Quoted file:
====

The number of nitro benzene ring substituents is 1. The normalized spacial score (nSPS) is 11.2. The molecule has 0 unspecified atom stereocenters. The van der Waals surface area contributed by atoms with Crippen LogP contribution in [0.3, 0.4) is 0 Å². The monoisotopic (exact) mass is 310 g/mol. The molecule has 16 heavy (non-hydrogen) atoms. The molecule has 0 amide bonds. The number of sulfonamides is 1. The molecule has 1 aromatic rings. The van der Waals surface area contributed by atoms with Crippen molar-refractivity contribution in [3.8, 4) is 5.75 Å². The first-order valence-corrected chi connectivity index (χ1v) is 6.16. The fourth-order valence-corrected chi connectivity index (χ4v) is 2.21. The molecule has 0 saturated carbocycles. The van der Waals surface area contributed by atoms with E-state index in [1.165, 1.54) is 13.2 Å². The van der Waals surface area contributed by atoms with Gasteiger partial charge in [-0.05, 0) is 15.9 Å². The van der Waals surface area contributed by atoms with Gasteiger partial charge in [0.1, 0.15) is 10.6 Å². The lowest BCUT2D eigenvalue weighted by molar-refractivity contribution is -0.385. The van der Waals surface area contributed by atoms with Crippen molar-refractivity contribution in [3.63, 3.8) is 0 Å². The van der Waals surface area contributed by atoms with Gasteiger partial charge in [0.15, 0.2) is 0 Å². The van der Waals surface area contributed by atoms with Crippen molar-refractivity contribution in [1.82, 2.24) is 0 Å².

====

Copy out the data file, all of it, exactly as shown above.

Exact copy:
The number of nitro benzene ring substituents is 1. The normalized spacial score (nSPS) is 11.2. The molecule has 0 unspecified atom stereocenters. The van der Waals surface area contributed by atoms with Crippen LogP contribution in [0.3, 0.4) is 0 Å². The monoisotopic (exact) mass is 310 g/mol. The molecule has 16 heavy (non-hydrogen) atoms. The molecule has 0 amide bonds. The number of sulfonamides is 1. The molecule has 1 aromatic rings. The van der Waals surface area contributed by atoms with Crippen molar-refractivity contribution in [3.8, 4) is 5.75 Å². The first-order valence-corrected chi connectivity index (χ1v) is 6.16. The fourth-order valence-corrected chi connectivity index (χ4v) is 2.21. The molecule has 0 saturated carbocycles. The van der Waals surface area contributed by atoms with E-state index in [1.165, 1.54) is 13.2 Å². The van der Waals surface area contributed by atoms with Gasteiger partial charge in [-0.05, 0) is 15.9 Å². The van der Waals surface area contributed by atoms with Gasteiger partial charge in [0.1, 0.15) is 10.6 Å². The lowest BCUT2D eigenvalue weighted by molar-refractivity contribution is -0.385. The van der Waals surface area contributed by atoms with Crippen molar-refractivity contribution in [3.63, 3.8) is 0 Å². The van der Waals surface area contributed by atoms with Gasteiger partial charge in [0.15, 0.2) is 0 Å². The van der Waals surface area contributed by atoms with Crippen molar-refractivity contribution in [1.82, 2.24) is 0 Å².